The Tour of Britain starts on Sunday (9).
Nearly 100 riders will tackle a course billed as the toughest yet, a 1,347 kilometre route containing everything from grueling climbs to criterium-style city centre finishes.
We caught up with Tom Kirk, of Custom Cycle Coaching, to ask what sort of preparation the riders will have made, and if any of their specific preparation can be applied by the amateur cyclist.
Many of the riders will arrive on the start line in Ipswich in two day’s time fresh from competition abroad. Mark Cavendish, for example, honed his form at the Tour of Denmark, where he won the final stage. Others, such as Samuel Sanchez, spotted performing hill reps on the fearsome slopes of the Alto de l’Angliru in the Asturias will have prepared specifically for the race. Bradley Wiggins hasn’t raced since July, when he won the Tour de France. Which of them has got it right? Is specific training required for a race of eight-stages? Or can riders rely on form from previous races?
“Obviously some of the riders will have come from a diet of stage races including the Tour de France and are used to week long races,” says Kirk. “Others will organise their training into blocks of several hard days to work on their recovery from consecutive days work and use smaller stage races as preparation to bring the form and recovery needed to perform.”
The recent history of the Tour of Britain suggests it will be a close run thing. In 2007, Romain Feillu and Adrian Palomares finished the 953km race with an identical time of 21.21.33, and were split on the hundredths of seconds that separated them in the prologue time trial. Time awarded for sprint bonuses in this year’s race could therefore prove crucial, not only to the men contesting the points competition, but also to those with an eye on overall victory. How can the GC contenders improve their speed to compete with the quick men?
“While cycling is predominantly an aerobic sport, the nature of racing means that more often than not a good sprint is needed to get across the line first. Even strong rouleurs and time triallists like David Millar will rely on their sprint to get road wins so work on this in training,” Kirk says.
“Non-sprinters can work on their initial jump with bike specific strength work with standing start efforts in a big gear alongside ‘overspeed’ work using a tailwind, slight downhill or motorpacing to simulate the fast finish of a race and get up to speeds normally unattainable on your own.”
Timing of the effort is crucial, he adds. “Riders who fancy their chances in a breakaway will study the road book for that day to judge when to launch their effort, taking into account wind direction and strength as well as whether the finish is uphill, downhill or flat and any corners or other obstacles in the finale.”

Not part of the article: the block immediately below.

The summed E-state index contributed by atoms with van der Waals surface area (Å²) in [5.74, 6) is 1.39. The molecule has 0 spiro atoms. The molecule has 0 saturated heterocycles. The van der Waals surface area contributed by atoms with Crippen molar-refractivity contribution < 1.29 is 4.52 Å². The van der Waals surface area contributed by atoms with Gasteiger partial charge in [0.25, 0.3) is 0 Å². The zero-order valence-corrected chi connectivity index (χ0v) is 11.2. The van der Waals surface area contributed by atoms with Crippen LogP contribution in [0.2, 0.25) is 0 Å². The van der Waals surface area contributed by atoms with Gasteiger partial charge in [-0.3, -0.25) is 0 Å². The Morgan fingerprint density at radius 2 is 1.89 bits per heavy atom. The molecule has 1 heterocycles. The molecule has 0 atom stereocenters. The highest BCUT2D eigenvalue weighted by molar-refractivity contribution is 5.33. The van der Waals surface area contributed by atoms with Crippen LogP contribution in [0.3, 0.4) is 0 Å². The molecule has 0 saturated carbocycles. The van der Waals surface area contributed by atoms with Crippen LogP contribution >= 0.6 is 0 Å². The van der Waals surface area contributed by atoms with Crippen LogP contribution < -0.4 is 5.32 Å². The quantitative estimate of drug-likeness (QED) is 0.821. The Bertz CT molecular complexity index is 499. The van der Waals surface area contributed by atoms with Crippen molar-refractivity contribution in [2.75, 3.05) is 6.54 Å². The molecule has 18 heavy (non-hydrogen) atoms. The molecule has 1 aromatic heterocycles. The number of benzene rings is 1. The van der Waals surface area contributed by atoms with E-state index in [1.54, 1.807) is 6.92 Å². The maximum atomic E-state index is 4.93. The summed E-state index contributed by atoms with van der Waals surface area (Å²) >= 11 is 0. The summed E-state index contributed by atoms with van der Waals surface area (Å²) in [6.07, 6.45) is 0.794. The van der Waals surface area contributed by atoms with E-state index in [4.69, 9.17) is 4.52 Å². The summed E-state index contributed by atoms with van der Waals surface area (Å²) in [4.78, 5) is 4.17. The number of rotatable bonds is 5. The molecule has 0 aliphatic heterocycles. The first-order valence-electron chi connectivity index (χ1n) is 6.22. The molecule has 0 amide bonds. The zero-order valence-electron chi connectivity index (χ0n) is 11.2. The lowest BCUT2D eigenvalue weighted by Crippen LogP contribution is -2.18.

Those who’ve watched the Vuelta a Espana have been treated to a climbing masterclass from the likes of Alberto Contador, Joaquim Rodriguez, and Alejandro Valverde. But Britain has nothing to match the climbs the Asturians, and stages six and seven will demand a sustained effort, for the most part, the Tour of Britain’s climbs are of the shot and punchy variety. So how effective will riders like Sanchez be?
“The short climbs in the UK favour the explosive classics riders and ‘puncheurs’ due to their high power to weight ratio over the short durations of these climbs which will make it hard for those who specialise in the high mountains of Europe to drop these riders,” says Kirk. “The lack of summit finishes and time trials means that the winner will need to be a strong all rounder who can get into breaks and sprint well.”
Several of the stages have town centre finishes. Will such finishes create an advantage for the home riders, schooled in the discipline by events like the Richmond Grand Prix?
“Obviously these have a technical component where bike handling on tight circuits will be very important, possibly favouring some of the home based riders coming off the back of the Tour Series races earlier this year,” says Kirk. “In addition, the ability to accelerate rapidly and recover between efforts is vital to maintain a place at the front of the race before a strong sprint finish.”
While the status of the Tour of Britain has increased in recent years, evidenced by this year’s line up, for many of the riders, the race will represent a final tune up for the world road race championships in Holland, a week after its finishes.
Kirk describes the Tour of Britain as ‘ideal preparation’ for the world championships, citing the form shown in the Olympic road race by many of the riders who had recently finished the Tour de France. “ A block of racing like this, or a series of kermesses in Belgium for the British amateur, causes an overload and boost in fitness that is hard to achieve when training at home,” says Kirk.
He cautions riders with ambitions for the worlds against digging too deeply into their reserves, and finishing the Tour of Britain overly fatigued. “ Those with the World Championships in mind will gauge their efforts to ensure a good training effect but not be afraid to ease off when needed with the goal of preparing for the Worlds one week later.”